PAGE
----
It is possible that enhanced capacity for lactate uptake is an adaptation to habitual exposure to hypoglycemic episodes in T1D in order to allow the central nervous system to substantially use lactate as an alternative fuel when glucose supply is low. This interpretation is reasonable but would be even more convincing if the increased concentration of lactate in T1D had been accompanied by a proportional increase in its oxidation. It is worth noting that increased uptake rate of circulating lactate is only one of at least four possible explanations for the large brain lactate pool size in T1D (Fig. 1). Reduced export of lactate is also a possible explanation, although monocarboxylate transporters are bidirectional rather than selectively capable of modulating lactate release. An additional explanation for increased brain lactate concentration would be increased glycolytic rate within the brain. Finally, as the authors observed a reduced ratio between lactate oxidation and lactate concentration in T1D, it is plausible that flow of lactate into mitochondrial respiration is restricted during hypoglycemia in T1D, requiring a higher intracellular lactate concentration to achieve a similar lactate oxidation rate as control subjects. Future work with stable isotopes as well as continued molecular work on the lactate oxidation complex of mitochondria (6) may shed light on the meaning of the elevated lactate concentration in the brain of individuals with T1D during hypoglycemia.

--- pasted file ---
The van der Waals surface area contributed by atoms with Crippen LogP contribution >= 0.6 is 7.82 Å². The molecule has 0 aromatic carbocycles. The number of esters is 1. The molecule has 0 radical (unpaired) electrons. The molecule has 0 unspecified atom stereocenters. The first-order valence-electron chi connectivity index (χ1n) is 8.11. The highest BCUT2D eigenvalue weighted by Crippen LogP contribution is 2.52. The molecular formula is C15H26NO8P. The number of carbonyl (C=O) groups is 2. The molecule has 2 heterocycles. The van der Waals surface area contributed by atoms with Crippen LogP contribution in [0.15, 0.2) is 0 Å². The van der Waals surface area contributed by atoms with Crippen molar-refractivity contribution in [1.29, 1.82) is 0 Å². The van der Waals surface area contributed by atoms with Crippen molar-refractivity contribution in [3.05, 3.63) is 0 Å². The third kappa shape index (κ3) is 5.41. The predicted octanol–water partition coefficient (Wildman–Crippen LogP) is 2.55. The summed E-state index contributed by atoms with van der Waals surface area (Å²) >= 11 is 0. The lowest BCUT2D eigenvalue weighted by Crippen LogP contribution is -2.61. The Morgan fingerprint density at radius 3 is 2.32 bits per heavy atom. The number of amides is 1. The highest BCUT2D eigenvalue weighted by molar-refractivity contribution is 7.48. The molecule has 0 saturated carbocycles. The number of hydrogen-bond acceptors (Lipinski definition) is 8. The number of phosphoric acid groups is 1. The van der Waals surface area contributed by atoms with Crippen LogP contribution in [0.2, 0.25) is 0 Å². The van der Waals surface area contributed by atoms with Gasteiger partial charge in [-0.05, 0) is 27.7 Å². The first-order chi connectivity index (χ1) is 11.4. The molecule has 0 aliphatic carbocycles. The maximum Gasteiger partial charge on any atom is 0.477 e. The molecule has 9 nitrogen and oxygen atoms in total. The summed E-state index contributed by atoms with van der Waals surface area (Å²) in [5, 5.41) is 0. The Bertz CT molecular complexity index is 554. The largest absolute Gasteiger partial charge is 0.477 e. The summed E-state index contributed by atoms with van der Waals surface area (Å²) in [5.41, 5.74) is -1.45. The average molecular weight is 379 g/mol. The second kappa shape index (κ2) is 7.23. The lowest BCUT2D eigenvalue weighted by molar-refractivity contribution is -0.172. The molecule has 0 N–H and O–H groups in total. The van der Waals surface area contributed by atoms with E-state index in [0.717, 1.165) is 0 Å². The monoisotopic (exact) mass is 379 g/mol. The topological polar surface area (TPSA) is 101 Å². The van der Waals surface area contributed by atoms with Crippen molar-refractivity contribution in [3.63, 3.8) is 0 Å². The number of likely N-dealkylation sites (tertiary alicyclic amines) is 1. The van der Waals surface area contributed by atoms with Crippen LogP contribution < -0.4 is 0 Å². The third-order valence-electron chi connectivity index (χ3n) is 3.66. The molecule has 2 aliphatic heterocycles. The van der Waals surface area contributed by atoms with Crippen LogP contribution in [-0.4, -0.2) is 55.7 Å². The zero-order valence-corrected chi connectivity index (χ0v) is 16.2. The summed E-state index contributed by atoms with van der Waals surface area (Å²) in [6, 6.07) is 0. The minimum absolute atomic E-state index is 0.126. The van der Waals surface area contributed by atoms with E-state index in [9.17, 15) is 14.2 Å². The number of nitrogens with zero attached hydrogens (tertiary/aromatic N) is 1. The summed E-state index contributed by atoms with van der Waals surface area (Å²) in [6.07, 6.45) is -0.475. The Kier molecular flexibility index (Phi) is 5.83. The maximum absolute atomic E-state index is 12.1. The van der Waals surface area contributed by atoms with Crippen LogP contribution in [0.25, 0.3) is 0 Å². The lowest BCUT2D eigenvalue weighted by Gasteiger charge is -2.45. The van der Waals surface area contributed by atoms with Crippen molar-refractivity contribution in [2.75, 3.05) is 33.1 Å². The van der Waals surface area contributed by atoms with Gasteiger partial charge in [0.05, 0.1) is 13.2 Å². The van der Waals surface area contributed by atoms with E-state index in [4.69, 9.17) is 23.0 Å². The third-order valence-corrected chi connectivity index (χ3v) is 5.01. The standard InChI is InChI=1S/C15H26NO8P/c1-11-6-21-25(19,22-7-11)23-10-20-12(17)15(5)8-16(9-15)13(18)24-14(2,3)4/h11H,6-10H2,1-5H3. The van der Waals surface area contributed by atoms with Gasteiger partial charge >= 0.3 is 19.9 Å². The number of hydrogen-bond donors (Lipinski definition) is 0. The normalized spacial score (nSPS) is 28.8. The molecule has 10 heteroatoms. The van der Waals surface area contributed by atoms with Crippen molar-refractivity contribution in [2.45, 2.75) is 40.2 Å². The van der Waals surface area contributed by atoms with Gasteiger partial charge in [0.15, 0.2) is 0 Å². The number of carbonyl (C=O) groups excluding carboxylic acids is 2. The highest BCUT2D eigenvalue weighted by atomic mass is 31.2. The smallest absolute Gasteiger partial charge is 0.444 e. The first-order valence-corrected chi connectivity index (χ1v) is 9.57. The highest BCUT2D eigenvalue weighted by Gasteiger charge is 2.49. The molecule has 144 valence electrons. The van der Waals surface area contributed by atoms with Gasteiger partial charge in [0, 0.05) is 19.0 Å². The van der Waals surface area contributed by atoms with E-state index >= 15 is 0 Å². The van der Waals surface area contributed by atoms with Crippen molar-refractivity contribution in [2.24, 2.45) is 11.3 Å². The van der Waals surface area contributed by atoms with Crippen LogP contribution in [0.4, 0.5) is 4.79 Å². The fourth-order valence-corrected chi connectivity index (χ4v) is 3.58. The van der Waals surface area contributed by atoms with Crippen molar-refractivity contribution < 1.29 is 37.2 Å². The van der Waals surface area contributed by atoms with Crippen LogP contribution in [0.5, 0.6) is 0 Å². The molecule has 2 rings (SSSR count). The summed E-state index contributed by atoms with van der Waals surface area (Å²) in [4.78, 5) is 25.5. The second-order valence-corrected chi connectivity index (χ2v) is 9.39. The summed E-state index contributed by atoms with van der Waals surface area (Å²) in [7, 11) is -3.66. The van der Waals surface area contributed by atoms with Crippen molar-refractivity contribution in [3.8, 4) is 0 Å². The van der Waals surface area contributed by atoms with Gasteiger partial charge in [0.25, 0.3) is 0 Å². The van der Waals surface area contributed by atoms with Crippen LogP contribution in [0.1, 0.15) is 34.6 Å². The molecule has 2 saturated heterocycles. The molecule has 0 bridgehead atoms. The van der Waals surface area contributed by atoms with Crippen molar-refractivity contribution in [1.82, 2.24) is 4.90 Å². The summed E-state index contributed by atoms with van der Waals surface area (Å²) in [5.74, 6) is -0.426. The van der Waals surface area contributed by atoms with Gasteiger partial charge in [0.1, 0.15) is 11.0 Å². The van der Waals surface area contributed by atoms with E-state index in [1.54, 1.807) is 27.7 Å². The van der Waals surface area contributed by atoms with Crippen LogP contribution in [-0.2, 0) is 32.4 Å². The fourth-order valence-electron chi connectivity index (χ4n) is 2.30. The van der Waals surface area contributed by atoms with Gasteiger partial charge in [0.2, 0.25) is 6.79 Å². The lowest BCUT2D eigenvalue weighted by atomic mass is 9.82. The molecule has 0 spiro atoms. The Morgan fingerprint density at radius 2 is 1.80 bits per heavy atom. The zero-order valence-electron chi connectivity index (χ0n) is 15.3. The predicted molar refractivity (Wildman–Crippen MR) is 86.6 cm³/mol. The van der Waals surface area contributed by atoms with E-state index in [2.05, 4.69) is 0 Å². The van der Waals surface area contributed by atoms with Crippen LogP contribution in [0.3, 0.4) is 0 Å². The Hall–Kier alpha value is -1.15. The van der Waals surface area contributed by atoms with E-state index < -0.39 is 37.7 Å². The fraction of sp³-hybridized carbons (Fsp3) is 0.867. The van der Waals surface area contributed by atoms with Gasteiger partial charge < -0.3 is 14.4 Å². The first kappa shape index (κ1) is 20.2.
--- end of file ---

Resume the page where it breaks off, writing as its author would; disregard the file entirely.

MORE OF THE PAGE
As the authors compared groups for lactate metabolism solely under hypoglycemic conditions, conclusions about lactate metabolism cannot be drawn regarding differences between normoglycemic versus hypoglycemic states. An additional remaining gap in knowledge is whether IEs of lactate, pyruvate, and the tricarboxylic acid cycle (glutamate) are similar to one another in the brain. This was a critical assumption in the model of De Feyter et al. (8). This assumption of lactate/pyruvate pool homogeneity and equilibration would fail in heart tissue (10,11) and likely skeletal muscle (1), but it is possible that in brain the assumption is sufficiently accurate for mathematical modeling of the MRS data. This issue can be addressed with alternative physiological models and complementary analytical techniques to further address this modeling issue in the future.
Despite some remaining questions, the study contributes novel and important information to the literature. The authors used a highly sophisticated analytical approach and a clinically relevant study design. By using a combination of gas chromatography/mass spectrometry to monitor IE of blood lactate and MRS to monitor labeling of the brain tricarboxylic acid cycle, conclusions about intermediary metabolism could be drawn for a question that few laboratories would be capable of addressing. In line with current concepts and emerging ideas in lactate metabolism, a valuable attribute of the authors’ contribution is their interpretation of the study results, in viewing lactate as a substrate for mitochondrial respiration as well as a possible signaling molecule. The authors have contributed to an ongoing elaboration of lactate shuttle concepts (3,4,12) that may ultimately be critical for the understanding and treatment of metabolic disorders.
See accompanying original article, p. 3075.
This work was supported by the Division of Life Sciences at Rutgers University.
No potential conflicts of interest relevant to this article were reported.